Birth Weight May Be a Culprit in Higher Rates of Diabetes Among African American Women

African-American women may have higher rates of type two diabetes because they are more likely to have been born at a lower weight, according to a new study from researchers at Boston University’s Slone Epidemiology Center.

African Americans are more likely than whites to be born at a low birth weight, a condition that may result in infant death or may have a lifelong effect on health. African American women are also at significantly increased risk of developing diabetes compared to white women. Rates of diabetes among white women were 5.4 percent in 2011, while rates for African American women were 9 percent.

African American women with low birth weight had a 13 percent chance of developing type two diabetes and those born at a very low weight had a 40 percent chance of developing the disease, according to the study, published in Diabetes Care last week. A weight of 2.5 kilos or about 5.5 pounds or less at birth was classified as low and a birth weight of 1.5 kilos or 3.3 pounds or less was considered very low.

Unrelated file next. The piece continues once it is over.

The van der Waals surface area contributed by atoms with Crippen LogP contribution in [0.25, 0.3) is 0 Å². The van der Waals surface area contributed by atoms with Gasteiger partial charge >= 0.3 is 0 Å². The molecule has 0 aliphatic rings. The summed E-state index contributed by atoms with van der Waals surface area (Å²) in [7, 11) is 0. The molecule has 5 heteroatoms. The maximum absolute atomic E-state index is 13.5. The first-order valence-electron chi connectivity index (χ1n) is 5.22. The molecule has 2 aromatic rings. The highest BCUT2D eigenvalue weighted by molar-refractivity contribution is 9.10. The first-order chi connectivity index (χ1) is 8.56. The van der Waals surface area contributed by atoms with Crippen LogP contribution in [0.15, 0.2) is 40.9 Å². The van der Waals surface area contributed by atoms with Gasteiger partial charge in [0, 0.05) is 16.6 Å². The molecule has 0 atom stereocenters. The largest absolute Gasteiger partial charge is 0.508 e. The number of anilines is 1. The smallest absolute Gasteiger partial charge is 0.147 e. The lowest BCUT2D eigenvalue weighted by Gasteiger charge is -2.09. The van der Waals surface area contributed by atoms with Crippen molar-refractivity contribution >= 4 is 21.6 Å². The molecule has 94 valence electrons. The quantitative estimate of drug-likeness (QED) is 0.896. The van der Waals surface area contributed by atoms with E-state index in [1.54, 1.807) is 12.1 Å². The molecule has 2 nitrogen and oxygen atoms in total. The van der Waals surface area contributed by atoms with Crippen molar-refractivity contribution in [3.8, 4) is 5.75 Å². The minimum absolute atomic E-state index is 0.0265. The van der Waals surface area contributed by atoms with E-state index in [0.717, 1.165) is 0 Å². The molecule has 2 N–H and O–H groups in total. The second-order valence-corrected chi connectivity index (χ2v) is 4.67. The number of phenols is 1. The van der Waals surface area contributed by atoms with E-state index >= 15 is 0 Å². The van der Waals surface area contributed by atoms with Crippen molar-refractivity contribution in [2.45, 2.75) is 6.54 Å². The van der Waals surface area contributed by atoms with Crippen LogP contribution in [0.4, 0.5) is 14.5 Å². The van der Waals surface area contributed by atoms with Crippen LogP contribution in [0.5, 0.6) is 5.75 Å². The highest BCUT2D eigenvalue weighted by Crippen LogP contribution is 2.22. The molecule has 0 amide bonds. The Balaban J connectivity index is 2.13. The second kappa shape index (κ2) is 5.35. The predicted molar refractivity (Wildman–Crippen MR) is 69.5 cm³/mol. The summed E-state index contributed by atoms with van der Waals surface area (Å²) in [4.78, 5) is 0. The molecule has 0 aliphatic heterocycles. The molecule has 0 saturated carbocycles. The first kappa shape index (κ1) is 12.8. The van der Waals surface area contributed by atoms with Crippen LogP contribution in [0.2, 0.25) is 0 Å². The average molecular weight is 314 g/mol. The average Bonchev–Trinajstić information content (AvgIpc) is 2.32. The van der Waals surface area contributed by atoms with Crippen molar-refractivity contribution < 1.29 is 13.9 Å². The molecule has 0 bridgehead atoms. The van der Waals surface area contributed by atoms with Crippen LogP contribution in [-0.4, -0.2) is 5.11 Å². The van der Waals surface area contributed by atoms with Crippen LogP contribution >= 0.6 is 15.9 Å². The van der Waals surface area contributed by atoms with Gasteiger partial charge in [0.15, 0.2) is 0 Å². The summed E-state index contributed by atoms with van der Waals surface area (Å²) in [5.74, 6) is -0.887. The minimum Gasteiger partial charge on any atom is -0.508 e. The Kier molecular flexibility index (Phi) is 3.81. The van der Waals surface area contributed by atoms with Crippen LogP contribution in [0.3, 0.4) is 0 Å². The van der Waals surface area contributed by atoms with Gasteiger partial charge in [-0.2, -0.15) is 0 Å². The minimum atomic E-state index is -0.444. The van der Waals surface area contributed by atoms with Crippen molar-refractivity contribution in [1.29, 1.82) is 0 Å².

African American women also have higher levels of obesity, which is a risk factor for diabetes, compared to white women. About 39 percent of African American women are obese compared to 21 percent of white women. Body mass index, however, did not appear to affect the relationship between low birth weight and diabetes.

“Women with low birth weight don’t have higher body mass indexes than women with normal birth weight, but they do have higher rates of type 2 diabetes,” explains Edward Ruiz-Narváez, assistant professor of epidemiology at Boston University.

Previous studies have connected low birth weight to higher rates of type 2 diabetes among African American women, but this study is unique because of its scale, Ruiz-Narváez says. The researchers used data from more than 21,000 women from Boston University’s Black Women’s Health Study, which has surveyed national participants every two years since 1995 on self-reported measures of health, including weight.

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